The introduction and acclimatization of new crops, a powerful component of the economic growth of al-Andalus, followed the same pattern of diffusion as the irrigation systems and techniques used to grow them. Of the plants brought by the Arabs to the peninsula (those whose Arabic names passed into the Spanish languages are noted in Table I), the seeds of many must have been brought by anonymous cultivators. Yet more formal methods of introduction are recorded. 'Abd al-Rahmán I, whose nostalgia for the Syrian landscape has been mentioned before, was personally responsible for the introduction of several species, including the date palm. A variety of pomegranate was introduced from Damascus by the chief judge of Córdoba, Mu'áwiya b. Sálih, who personally presented the plant to the Emir. From the palace at Córdoba a Jordanian soldier named Safar took a cutting and planted it on his estate in the Málaga region. This species, called safrí after the soldier, subsequently became widely diffused. Early in the ninth century the poet al-Ghazál of Jaén returned from a mission to the east with the doñegal fig, which became one of the four or five staple fig varieties in the country. The full description of the poet's modus operandi is symptomatic of the way cultural elements were diffused in that cosmopolitan world:
"The doñegal (dunaqál) fig was introduced by al-Ghazál when he went from Córdoba to Constantinople as an envoy. He saw that fig there and admired it. It was forbidden to take anything from Constantinople.  He took the green figs and put them with his books that he had wrapped up, after he had unfolded the strings and wrapped them again. When he made his departure, he was searched and no sign was found of it. When he arrived in Córdoba he removed the plant from the middle of the twine, planted it, and cared for it. When it bore fruit, he went with the fig to the lord of Córdoba and it amazed him. He told him about his ruse in procuring it. The lord thanked him for his deed and asked him about its name. Al-Ghazál replied: 'I do not know what its name is except that when the one who picks it gives some of it to someone he says "Dunahu qawli" which means "Oh my lord, look!" and so the Commander of the Faithful named it Dunaqal."'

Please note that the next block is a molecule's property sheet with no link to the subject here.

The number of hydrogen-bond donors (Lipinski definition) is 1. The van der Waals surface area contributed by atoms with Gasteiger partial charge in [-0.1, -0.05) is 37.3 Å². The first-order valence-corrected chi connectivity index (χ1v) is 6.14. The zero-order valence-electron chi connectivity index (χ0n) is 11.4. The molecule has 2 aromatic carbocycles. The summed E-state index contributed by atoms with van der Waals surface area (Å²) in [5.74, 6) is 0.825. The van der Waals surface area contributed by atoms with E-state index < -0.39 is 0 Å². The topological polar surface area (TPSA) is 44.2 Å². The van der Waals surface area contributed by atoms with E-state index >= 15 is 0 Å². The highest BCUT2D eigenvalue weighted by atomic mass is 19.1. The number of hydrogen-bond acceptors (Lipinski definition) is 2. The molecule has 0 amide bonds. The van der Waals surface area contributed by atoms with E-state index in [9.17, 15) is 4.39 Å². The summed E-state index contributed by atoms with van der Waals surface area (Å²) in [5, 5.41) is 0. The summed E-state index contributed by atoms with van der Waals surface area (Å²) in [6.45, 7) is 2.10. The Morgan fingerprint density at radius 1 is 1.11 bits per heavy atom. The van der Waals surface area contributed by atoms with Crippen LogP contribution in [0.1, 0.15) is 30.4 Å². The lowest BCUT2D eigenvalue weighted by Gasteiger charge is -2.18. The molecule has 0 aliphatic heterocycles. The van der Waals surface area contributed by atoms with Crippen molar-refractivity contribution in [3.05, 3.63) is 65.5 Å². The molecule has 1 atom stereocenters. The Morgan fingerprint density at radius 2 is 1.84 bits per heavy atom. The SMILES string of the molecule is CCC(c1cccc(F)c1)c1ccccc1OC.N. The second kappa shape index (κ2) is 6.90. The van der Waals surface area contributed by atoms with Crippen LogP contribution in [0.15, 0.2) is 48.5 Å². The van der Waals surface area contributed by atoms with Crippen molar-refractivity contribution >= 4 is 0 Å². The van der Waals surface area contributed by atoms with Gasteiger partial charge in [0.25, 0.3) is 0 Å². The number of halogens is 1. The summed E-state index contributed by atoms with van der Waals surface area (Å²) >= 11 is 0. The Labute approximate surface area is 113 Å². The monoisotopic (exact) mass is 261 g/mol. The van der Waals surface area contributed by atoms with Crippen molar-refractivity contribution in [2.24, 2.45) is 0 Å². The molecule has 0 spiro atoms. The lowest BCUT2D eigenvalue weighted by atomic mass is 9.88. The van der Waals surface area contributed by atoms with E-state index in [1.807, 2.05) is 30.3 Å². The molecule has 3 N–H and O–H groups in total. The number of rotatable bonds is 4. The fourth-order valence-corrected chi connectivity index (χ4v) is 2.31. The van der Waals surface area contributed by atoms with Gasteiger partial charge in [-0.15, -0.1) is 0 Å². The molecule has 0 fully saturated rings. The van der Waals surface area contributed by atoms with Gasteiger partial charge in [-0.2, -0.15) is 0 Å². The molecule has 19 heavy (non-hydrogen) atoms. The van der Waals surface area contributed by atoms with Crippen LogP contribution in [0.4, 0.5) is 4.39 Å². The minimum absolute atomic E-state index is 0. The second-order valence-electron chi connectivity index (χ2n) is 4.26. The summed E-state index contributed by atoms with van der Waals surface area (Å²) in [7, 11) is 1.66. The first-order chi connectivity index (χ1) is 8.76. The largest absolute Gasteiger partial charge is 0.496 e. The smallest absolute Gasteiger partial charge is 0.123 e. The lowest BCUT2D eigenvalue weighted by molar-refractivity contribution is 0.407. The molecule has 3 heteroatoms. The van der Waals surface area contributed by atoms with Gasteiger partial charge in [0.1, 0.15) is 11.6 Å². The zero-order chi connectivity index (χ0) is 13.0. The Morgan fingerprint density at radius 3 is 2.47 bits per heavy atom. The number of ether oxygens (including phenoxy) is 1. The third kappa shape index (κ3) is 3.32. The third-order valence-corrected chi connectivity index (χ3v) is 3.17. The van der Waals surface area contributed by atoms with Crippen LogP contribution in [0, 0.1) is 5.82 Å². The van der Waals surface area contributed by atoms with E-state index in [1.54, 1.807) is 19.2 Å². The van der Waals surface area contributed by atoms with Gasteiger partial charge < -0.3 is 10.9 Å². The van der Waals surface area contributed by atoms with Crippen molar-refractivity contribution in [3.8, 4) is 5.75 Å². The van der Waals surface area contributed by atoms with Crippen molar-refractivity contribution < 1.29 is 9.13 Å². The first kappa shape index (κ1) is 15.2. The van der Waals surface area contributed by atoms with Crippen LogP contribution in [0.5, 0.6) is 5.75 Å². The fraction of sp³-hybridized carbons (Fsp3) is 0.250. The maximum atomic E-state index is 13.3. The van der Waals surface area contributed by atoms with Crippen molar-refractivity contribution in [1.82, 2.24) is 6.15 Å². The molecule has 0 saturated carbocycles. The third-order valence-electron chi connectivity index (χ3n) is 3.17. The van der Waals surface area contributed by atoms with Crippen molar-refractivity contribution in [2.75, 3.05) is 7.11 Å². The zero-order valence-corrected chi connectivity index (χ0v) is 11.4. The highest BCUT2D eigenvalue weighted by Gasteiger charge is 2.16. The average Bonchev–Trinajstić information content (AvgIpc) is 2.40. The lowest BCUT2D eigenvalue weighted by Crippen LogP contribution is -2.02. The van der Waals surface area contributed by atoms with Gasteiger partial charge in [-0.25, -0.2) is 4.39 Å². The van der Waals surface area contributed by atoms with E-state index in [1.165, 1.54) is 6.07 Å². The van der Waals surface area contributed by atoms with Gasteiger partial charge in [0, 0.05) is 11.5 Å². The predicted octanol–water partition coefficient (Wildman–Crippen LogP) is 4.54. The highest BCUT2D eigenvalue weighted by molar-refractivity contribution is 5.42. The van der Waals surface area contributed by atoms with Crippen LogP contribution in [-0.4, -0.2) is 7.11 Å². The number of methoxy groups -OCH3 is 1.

Such details are all too infrequent in the literature, but represent what must have been a common pattern.(58)
Newly introduced plants were frequently acclimatized in royal gardens, first in that of the Umayyads in Córdoba and, in the eleventh century, in the royal gardens of Toledo (where the agronomists ibn Bassal and ibn Wafid were both employed) and Almería. Many of the new plants were either tropical or semi-tropical varieties that required irrigation, or were temperate species that could only be stabilized in a semi-arid environment by irrigation. Therefore the Andalusi agronomists paid particular  attention to the water requirements of each species. Ibn al-'Awwam was precise in stipulating the water needs of mountainous plants transplanted in the lowlands.(59)
Chief among the newly introduced irrigated crops were sugar cane, which in al-Andalus was watered every four to eight days, and rice, which had to be continually submerged. Cotton was cultivated at least from the end of the eleventh centurv and was irrigated, according to ibn Bassal, every two weeks from the time it sprouted until August 1. The Andalusis were self-sufficient in cotton and exported it, according to al-Himyari, to Ifriqiya and as far south as Sijlmasa.(60) Oranges and other citrus plants were also irrigated, as were many fruit trees and dry-farming crops which do not need to be watered but which produce greater yields if they are.
The introduction of new crops, combined with extension and intensification of irrigation, gave rise to a complex and varied agricultural system, whereby a greater variety of soil types were put to efficient use; where fields that had been yielding one crop yearly at most prior to the Islamic invasion were now capable of yielding three or more crops, in rotation; and where agricultural production responded to the demands of an increasingly sophisticated and cosmopolitan urban population by providing the towns with a variety of products unknown in northern Europe.
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